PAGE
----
If you’ve read my little blip of a page before, you’re probably either a dear friend or a follower of Single Parent Link. I love writing but unless something really gets me fired up there are huge 3-4 month gaps in my posts. And there is a very good reason for this; I returned to college in the Fall of 2012 to finish my Bachelor’s degree in Psychology. So in the harsh 16 week winters of my writing soul, my page remains on hiatus. I’ve been officially freed this semester, the sun is shining again, and Kelly approached me with this idea. I’m going to share a little about my decision of returning to school- how it came about, how it has morphed some along the way and where I’m at now. I’m also going to share what I hope will be a help to any single parents, or at least older students returning to college.
Because simply, when I was in college the first go-round…brace yourself…the school didn’t even have a website. AOL was on dial-up and the biggest thing were those weird chat rooms. I was back in class for 2 months before I realized I had a separate school email in addition to the “Blackboard” that pretty much determines your online presence in classes. I’m not really an internet flunkie but NO ONE holds your hand when your 35 like they do when you’re a sweet 17-18 year old fresh out of high school.
Prior to my single mom status I had completed an Associate Degree in Interior Design, which after the separation the job search confirmed that I pretty much qualified me to be a manager in the cabinet section at the local hardware store. Working weekends. And all other odd hours. Nope, couldn’t do it. I have a roller coaster of a business cleaning homes that has allowed me a flexible schedule and decent pay (when people don’t cancel or re-schedule). I quickly realized it was not something that would completely support me and my kids for the indefinite future. I had taken courses at the local university, before the Interior Design side-track, with a major in psychology and minoring in Elementary Education/Special Needs. How hard would it be to finish the psychology with a different focus? I re-enrolled at NKU with a Psychology major and double minors of Religious Studies and Criminal Justice.
And just like that I was back in the world of financial aid, transcripts and finding the cheapest textbooks.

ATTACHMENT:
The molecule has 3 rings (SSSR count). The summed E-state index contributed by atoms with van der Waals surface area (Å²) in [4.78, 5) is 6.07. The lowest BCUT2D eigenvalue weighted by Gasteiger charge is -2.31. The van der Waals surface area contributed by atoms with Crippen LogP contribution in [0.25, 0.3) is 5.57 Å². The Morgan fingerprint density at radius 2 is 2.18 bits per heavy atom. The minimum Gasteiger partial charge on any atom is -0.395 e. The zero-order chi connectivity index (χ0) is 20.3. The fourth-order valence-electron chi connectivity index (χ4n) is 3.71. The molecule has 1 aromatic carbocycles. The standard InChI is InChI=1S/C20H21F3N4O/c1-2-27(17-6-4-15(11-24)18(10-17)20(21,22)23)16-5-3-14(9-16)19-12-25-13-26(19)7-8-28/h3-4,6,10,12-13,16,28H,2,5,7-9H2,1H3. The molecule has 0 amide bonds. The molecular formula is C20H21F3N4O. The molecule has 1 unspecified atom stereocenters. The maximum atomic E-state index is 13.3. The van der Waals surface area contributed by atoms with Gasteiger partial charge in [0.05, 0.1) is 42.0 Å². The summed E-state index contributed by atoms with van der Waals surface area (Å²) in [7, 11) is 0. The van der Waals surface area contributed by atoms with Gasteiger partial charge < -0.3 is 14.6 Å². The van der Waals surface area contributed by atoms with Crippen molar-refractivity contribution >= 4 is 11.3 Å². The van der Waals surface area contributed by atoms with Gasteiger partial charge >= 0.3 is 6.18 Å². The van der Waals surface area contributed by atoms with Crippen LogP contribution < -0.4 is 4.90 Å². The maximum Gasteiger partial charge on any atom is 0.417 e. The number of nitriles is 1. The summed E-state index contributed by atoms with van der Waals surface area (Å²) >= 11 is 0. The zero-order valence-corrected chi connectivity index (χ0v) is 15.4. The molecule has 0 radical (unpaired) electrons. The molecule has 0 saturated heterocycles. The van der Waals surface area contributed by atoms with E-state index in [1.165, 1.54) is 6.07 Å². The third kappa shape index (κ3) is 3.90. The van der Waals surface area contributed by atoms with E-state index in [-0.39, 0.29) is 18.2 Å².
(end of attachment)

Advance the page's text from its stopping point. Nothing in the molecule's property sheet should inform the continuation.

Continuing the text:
Before anything…even choosing a school….you will want to complete a FAFSA application to determine grants and loan options available. Filling this out in January before the Fall you intend to start classes gives you the best chance at some of the limited grants since they are a first come/first serve basis.
Next, I highly encourage meeting someone at the school you choose (and I don’t think I need to explain the need to research this!) and ask a TON of questions. Here’s a few: What school or program specific scholarships are available, and the easiest way to apply? How many (if any) of my prior experience or credits transfer to this program? Some schools offer a way to test out of some credits that is highly discounted compared to paying for the course. How long will this program take? How long will adding a minor/major add to that time? What do employers really look for in this field? It’s not a bad idea to find someone that does what you want to do and ask what was beneficial to them and what they might do different if they could go back. Where can I find a list of campus resources, especially ones that may help a single parent (child care options, textbook loan programs, tutoring labs).
Also I recommend meeting with someone within your program or major and ask them some things they learned along the way. One thing that was a live and learn for me was that while some classes don’t have prerequisites that you have to take prior to later ones, there are classes that are necessary earlier (for someone who isn’t there to mess around) like Career Planning as a Psych major, or the fact that taking Animal Learning is completely redundant and excruciatingly boring after Research Methods.
One of the biggest hang-ups in my scheduling I have found is that some online classes are only open to students in certain programs such as the PACE (returning adult something or other). So even though I need the classes offered online, and there are open seats, I’m restricted from taking them because that is not part of my declared program. Nothing is more frustrating!!!! But it certainly would have been nice to know this before I started.
So if you are considering returning to school NOW is the time to start your research, file for FAFSA in January and begin next summer or fall.